Playing with Light

The LensBaby Composer Pro 2 with Sweet 50 Optic.

I’ve recently aquired a LENSBABY!  It’s the LensBaby Composer Pro 2 lens with Sweet 50 optic.  Basically a LensBaby is just a lens with a ball-joint, so that the lens can be bent!  Attached to the front of the lens is a removable optic, in my case a 50mm attachment, with a sweet-spot.  That’s an area that is in focus, while the rest of the image is blurred. (Bokeh)  Ok, it’s easier to show you than explain in words…


So that’s a LensBaby!  What does it do that other lenses don’t do?  Well. the LensBaby is no ordinary lens.  It’s manual focus for a start, and the idea is to getcreative with blur!  LensBaby’s website boldly proclaims its objective, “‘Photography is a dance; the aim of photography isn’t precision or perfection, it is WONDER.”

So here’s my very first attempt.


It’s the Clematis in my back garden!  The LensBaby allows the photographer to select one flower (for example) and keep that point in focus, while blurring the rest of the image, and it all done optically, – in the camera.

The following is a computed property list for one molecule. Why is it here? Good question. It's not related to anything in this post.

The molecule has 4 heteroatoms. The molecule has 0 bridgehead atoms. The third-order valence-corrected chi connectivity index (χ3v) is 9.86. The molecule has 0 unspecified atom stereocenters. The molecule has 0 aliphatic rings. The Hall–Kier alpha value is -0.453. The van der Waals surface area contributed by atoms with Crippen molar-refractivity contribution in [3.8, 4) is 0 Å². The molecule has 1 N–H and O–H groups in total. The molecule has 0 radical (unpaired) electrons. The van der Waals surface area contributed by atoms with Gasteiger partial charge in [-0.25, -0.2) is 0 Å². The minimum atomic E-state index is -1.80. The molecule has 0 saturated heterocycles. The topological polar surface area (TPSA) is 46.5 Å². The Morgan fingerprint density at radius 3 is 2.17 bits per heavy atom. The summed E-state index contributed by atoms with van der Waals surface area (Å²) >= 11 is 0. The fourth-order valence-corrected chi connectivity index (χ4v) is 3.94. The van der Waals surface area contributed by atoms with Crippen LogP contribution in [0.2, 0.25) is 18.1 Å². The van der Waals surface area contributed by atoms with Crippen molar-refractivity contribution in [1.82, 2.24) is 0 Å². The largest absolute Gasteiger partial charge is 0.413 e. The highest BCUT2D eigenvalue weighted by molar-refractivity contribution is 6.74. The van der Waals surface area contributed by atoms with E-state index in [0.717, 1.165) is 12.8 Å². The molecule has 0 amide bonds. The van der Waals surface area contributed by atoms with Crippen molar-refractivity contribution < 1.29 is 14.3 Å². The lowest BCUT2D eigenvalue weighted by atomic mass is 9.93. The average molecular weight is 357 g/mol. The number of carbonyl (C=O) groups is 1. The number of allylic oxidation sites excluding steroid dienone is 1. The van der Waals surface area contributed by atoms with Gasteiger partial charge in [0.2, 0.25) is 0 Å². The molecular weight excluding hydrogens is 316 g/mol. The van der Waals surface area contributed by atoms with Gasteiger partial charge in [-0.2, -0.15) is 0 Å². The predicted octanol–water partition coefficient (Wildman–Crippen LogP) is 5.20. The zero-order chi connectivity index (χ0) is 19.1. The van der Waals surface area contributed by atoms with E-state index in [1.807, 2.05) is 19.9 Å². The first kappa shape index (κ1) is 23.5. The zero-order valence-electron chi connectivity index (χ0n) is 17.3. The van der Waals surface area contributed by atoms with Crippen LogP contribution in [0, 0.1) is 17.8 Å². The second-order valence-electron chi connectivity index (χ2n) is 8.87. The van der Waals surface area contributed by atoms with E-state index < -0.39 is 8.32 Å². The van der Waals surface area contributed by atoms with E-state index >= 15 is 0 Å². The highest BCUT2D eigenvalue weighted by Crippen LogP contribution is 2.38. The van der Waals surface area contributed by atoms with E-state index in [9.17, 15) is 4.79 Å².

How does it work?  The Photographer has to think about what he/she wants to keep in focus, and whereabouts in the frame he wants that to be sited.  A wee bit of composition then!  The LensBaby tilts from left to right, up and down, until the right composition is attained, (Its tricky at frst.  We’re all used to selecting our focus subject and then moving the camera.  On the LensBaby if you focus then move you’ve shifted the sweet spot!)  So get the subject into the sweet spot, and focus the lens.


The amount of blur is controlled by the aperture.  f/2.8 will give a lot of Bokeh around the sweet spot, while a smaller aperture, say around f/16 will produce a more subtle bokeh.  For starters it’s probably best to experiment around f/5.6 to f/8.  It’s much easier to find the focus with a smaller aperture.


Finally, the Sweet 50 Optic can be removed from the lens, so presumably, it can be replaced with one of the other available optics, the 35 or 80mm.

Images on this page all made with the Fujifilm X-T2.